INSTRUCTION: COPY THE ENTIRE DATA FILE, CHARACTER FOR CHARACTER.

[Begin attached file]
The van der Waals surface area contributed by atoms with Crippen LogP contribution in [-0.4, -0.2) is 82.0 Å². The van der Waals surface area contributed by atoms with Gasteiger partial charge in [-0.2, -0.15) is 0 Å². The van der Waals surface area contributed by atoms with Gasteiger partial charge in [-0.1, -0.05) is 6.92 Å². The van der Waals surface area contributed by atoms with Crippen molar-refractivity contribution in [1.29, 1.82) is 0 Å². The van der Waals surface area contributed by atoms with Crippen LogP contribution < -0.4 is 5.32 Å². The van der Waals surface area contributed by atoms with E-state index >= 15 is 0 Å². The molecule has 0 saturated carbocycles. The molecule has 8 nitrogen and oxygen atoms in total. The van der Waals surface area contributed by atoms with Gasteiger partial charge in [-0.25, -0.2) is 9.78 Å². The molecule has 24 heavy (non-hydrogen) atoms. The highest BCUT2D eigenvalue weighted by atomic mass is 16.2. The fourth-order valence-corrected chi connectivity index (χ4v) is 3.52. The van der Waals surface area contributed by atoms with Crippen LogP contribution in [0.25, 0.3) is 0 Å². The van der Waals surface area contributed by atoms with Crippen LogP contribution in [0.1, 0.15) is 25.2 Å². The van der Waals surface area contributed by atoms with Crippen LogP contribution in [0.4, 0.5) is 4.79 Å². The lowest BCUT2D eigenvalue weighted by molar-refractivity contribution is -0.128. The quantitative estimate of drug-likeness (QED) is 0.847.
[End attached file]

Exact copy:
The van der Waals surface area contributed by atoms with Crippen LogP contribution in [-0.4, -0.2) is 82.0 Å². The van der Waals surface area contributed by atoms with Gasteiger partial charge in [-0.2, -0.15) is 0 Å². The van der Waals surface area contributed by atoms with Gasteiger partial charge in [-0.1, -0.05) is 6.92 Å². The van der Waals surface area contributed by atoms with Crippen molar-refractivity contribution in [1.29, 1.82) is 0 Å². The van der Waals surface area contributed by atoms with Crippen LogP contribution < -0.4 is 5.32 Å². The van der Waals surface area contributed by atoms with E-state index >= 15 is 0 Å². The molecule has 0 saturated carbocycles. The molecule has 8 nitrogen and oxygen atoms in total. The van der Waals surface area contributed by atoms with Gasteiger partial charge in [-0.25, -0.2) is 9.78 Å². The molecule has 24 heavy (non-hydrogen) atoms. The highest BCUT2D eigenvalue weighted by atomic mass is 16.2. The fourth-order valence-corrected chi connectivity index (χ4v) is 3.52. The van der Waals surface area contributed by atoms with Crippen LogP contribution in [0.25, 0.3) is 0 Å². The van der Waals surface area contributed by atoms with Crippen LogP contribution in [0.1, 0.15) is 25.2 Å². The van der Waals surface area contributed by atoms with Crippen LogP contribution in [0.4, 0.5) is 4.79 Å². The lowest BCUT2D eigenvalue weighted by molar-refractivity contribution is -0.128. The quantitative estimate of drug-likeness (QED) is 0.847.